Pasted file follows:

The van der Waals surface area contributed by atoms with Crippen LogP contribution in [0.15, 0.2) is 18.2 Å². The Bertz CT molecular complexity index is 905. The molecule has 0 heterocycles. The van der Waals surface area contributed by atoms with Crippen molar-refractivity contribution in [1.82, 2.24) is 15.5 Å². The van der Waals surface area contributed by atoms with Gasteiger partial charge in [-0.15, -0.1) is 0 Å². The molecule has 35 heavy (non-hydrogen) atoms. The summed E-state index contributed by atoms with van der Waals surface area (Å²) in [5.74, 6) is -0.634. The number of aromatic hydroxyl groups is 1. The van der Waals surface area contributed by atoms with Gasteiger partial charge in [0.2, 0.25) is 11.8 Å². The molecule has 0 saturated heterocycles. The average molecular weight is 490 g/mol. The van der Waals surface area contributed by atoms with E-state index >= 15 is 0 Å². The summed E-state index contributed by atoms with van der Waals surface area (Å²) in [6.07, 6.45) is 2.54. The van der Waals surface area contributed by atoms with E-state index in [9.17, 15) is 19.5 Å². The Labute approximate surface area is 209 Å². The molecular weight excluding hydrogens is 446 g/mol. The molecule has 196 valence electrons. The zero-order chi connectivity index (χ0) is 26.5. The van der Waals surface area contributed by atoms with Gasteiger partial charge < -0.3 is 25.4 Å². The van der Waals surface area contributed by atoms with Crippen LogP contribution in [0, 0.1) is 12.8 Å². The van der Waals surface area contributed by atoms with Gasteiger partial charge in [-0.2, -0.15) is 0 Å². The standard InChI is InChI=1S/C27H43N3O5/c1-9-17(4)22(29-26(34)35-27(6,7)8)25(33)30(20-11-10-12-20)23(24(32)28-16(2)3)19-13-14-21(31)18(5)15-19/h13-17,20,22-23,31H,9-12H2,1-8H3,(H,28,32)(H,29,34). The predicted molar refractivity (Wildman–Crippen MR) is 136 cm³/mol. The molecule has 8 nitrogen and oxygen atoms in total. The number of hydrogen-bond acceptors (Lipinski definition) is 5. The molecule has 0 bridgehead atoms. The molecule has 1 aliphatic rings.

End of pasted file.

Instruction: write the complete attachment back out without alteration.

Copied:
The van der Waals surface area contributed by atoms with Crippen LogP contribution in [0.15, 0.2) is 18.2 Å². The Bertz CT molecular complexity index is 905. The molecule has 0 heterocycles. The van der Waals surface area contributed by atoms with Crippen molar-refractivity contribution in [1.82, 2.24) is 15.5 Å². The van der Waals surface area contributed by atoms with Gasteiger partial charge in [-0.15, -0.1) is 0 Å². The molecule has 35 heavy (non-hydrogen) atoms. The summed E-state index contributed by atoms with van der Waals surface area (Å²) in [5.74, 6) is -0.634. The number of aromatic hydroxyl groups is 1. The van der Waals surface area contributed by atoms with Gasteiger partial charge in [0.2, 0.25) is 11.8 Å². The molecule has 0 saturated heterocycles. The average molecular weight is 490 g/mol. The van der Waals surface area contributed by atoms with E-state index >= 15 is 0 Å². The summed E-state index contributed by atoms with van der Waals surface area (Å²) in [6.07, 6.45) is 2.54. The van der Waals surface area contributed by atoms with E-state index in [9.17, 15) is 19.5 Å². The Labute approximate surface area is 209 Å². The molecular weight excluding hydrogens is 446 g/mol. The molecule has 196 valence electrons. The zero-order chi connectivity index (χ0) is 26.5. The van der Waals surface area contributed by atoms with Gasteiger partial charge < -0.3 is 25.4 Å². The van der Waals surface area contributed by atoms with Crippen LogP contribution in [0, 0.1) is 12.8 Å². The van der Waals surface area contributed by atoms with Gasteiger partial charge in [-0.2, -0.15) is 0 Å². The standard InChI is InChI=1S/C27H43N3O5/c1-9-17(4)22(29-26(34)35-27(6,7)8)25(33)30(20-11-10-12-20)23(24(32)28-16(2)3)19-13-14-21(31)18(5)15-19/h13-17,20,22-23,31H,9-12H2,1-8H3,(H,28,32)(H,29,34). The predicted molar refractivity (Wildman–Crippen MR) is 136 cm³/mol. The molecule has 8 nitrogen and oxygen atoms in total. The number of hydrogen-bond acceptors (Lipinski definition) is 5. The molecule has 0 bridgehead atoms. The molecule has 1 aliphatic rings.